Consumers have always noticed changes in both their favorite brands and in brands’ consumer marketing tactics. The difference now is that there are multiple, massive, global platforms on which they can discuss them, both with other consumers and with the brands themselves.
Consumer opinions are no longer just shared over the back fence or around the office water cooler.
One thing that fueled the rise of some of the biggest internet retailers like Amazon was a commitment to responsiveness, listening to consumers and doing right by them as expediently as possible. In other words, there is simply no excuse for brands not to listen and respond to consumer insights and use those insights to inform their consumer marketing strategies. A new study highlights just how important this responsiveness is.
Brands Need to Respond Quickly
Asurvey by the Chief Marketing Officer (CMO) Councilreleased its results in August, which were compiled from responses of 150 brand marketers. Its primary finding was that brands’ ability to obtain, understand, and react to consumer feedback and preferences is critical to the delivery of an outstanding consumer experience. Ninety percent of the marketers surveyed ranked this as a critically important determinant of brand performance.
The problem is, only 16 percent of marketers believed their own organizations would be classified as “extremely responsive” to consumers. Most said their organizations failed to make product changes, modify packaging, and change services and experiences based on real-time consumer feedback.
What Holds Brands Back from Acting Quickly
For what are brands waiting? They are waiting for several things, as it turns out. For one thing, many brands simply do not have the budget to make progress toward more frequent updates to their consumer touchpoints. Some do not have the data or the insights gleaned from data to make the right changes based on consumer reactions.
In some organizations, the siloed nature of marketing, product design, and packaging design prevent the depth of communication that would spur consumer marketing changes in a timely manner. Additionally, many have difficulty getting their vendors on board to work quickly or adhere to expedited timelines.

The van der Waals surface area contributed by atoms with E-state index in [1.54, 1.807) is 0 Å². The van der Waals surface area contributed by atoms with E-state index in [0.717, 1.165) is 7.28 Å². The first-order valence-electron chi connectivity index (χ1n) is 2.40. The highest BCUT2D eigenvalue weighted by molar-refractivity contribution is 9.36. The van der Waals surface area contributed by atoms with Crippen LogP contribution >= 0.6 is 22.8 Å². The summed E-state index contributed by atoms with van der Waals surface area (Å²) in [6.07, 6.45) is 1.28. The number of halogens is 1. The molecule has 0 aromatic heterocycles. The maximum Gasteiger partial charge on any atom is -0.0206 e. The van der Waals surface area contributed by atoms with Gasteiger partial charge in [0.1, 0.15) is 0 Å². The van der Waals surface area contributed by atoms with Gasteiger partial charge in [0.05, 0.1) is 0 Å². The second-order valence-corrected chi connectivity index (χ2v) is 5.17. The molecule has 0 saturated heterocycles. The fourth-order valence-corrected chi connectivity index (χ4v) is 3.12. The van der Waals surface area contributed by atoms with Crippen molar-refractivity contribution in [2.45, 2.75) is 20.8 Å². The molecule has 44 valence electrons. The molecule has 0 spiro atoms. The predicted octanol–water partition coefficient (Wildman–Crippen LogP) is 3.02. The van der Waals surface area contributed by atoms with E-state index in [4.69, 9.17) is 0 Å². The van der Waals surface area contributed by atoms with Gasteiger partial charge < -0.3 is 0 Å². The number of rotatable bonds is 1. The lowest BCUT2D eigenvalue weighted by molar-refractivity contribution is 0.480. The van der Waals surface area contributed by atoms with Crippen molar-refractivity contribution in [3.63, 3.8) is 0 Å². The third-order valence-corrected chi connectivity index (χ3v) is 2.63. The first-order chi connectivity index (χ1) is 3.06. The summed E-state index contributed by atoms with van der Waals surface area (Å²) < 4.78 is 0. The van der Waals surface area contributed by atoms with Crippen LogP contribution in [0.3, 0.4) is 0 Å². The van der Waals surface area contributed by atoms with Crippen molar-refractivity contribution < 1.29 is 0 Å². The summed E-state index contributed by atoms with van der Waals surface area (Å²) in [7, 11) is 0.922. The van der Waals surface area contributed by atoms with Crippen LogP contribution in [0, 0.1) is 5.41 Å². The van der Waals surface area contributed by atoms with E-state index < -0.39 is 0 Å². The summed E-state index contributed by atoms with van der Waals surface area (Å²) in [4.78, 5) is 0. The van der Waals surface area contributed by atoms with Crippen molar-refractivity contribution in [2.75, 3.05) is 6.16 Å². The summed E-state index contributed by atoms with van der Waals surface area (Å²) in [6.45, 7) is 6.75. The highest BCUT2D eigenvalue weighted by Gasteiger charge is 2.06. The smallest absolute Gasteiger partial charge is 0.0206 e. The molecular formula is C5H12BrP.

In-Store Physical Branding Still Key in a Digital World
Products’ physical look and feel are no less important to today’s consumers than yesterday’s.
The web and mobility have combined to raise consumer expectations significantly, but at the same time, the in-store consumer experience is as important as ever. So not only do consumers want brands to listen and respond to their feedback and their needs, they also expect the in-store experience to reflect that as soon as possible.
Unfortunately, brands that do not respond quickly and appropriately risk being categorized as irrelevant. That may mean that many brands will have to simplify their value supply chains through methods like automating workflows, tearing down interdepartmental silos, and digitizing tasks that used to be done manually. These steps can make a measurable difference in how quickly brands can respond to consumer feedback and insights.
Dan Gingiss, senior director of global social media for McDonald’s, recently spoke to AdAge about the power of speeding up response time to consumer issues. In his former role at healthcare giant Humana, Gingiss found first-hand that when you reduce response time on social media (from more than 24 hours to roughly 20 minutes in his case),consumers are pleasantly surprised and are inclined to share their positive experience. For many companies, this phenomenon may require biting the bullet, hiring more people, and upgrading IT infrastructure to allow this level of responsiveness.
Never has there been a better time for brands considering steps like automation and new communication paradigms to step up their game. In fact, companies that do not bother to assess and improve the way they handle consumer feedback are brands that may lose out in a big way. This is an age of e-commerce, but people still cherish the physical handling and evaluation of products that happens when they unbox their purchases, or when they compare products on store shelves. Ultimately, consumer marketing must address both the web-centric and in-person aspects of the consumer experience to maintain their success.
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